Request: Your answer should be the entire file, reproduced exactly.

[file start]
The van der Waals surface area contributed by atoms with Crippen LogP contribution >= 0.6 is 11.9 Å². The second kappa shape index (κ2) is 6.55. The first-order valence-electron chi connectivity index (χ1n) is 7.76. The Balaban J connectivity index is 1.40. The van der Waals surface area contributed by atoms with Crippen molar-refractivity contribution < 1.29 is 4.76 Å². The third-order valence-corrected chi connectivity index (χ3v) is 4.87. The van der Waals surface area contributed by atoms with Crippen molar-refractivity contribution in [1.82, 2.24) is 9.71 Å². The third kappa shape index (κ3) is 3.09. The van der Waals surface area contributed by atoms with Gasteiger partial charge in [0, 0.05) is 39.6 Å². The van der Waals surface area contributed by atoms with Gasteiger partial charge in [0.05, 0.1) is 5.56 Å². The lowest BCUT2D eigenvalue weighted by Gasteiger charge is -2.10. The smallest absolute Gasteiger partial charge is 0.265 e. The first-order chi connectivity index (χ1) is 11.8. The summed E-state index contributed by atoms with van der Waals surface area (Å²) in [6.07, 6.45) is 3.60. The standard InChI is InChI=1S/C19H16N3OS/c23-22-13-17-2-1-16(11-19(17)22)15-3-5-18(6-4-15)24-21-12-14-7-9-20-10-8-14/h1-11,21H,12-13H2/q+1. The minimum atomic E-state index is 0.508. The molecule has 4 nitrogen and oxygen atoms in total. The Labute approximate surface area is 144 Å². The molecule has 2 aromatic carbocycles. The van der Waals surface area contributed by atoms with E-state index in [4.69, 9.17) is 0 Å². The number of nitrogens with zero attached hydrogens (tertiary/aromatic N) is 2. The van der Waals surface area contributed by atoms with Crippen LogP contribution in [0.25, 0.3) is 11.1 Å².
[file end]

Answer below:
The van der Waals surface area contributed by atoms with Crippen LogP contribution >= 0.6 is 11.9 Å². The second kappa shape index (κ2) is 6.55. The first-order valence-electron chi connectivity index (χ1n) is 7.76. The Balaban J connectivity index is 1.40. The van der Waals surface area contributed by atoms with Crippen molar-refractivity contribution < 1.29 is 4.76 Å². The third-order valence-corrected chi connectivity index (χ3v) is 4.87. The van der Waals surface area contributed by atoms with Crippen molar-refractivity contribution in [1.82, 2.24) is 9.71 Å². The third kappa shape index (κ3) is 3.09. The van der Waals surface area contributed by atoms with Gasteiger partial charge in [0, 0.05) is 39.6 Å². The van der Waals surface area contributed by atoms with Gasteiger partial charge in [0.05, 0.1) is 5.56 Å². The lowest BCUT2D eigenvalue weighted by Gasteiger charge is -2.10. The smallest absolute Gasteiger partial charge is 0.265 e. The first-order chi connectivity index (χ1) is 11.8. The summed E-state index contributed by atoms with van der Waals surface area (Å²) in [6.07, 6.45) is 3.60. The standard InChI is InChI=1S/C19H16N3OS/c23-22-13-17-2-1-16(11-19(17)22)15-3-5-18(6-4-15)24-21-12-14-7-9-20-10-8-14/h1-11,21H,12-13H2/q+1. The minimum atomic E-state index is 0.508. The molecule has 4 nitrogen and oxygen atoms in total. The Labute approximate surface area is 144 Å². The molecule has 2 aromatic carbocycles. The van der Waals surface area contributed by atoms with E-state index in [4.69, 9.17) is 0 Å². The number of nitrogens with zero attached hydrogens (tertiary/aromatic N) is 2. The van der Waals surface area contributed by atoms with Crippen LogP contribution in [0.25, 0.3) is 11.1 Å².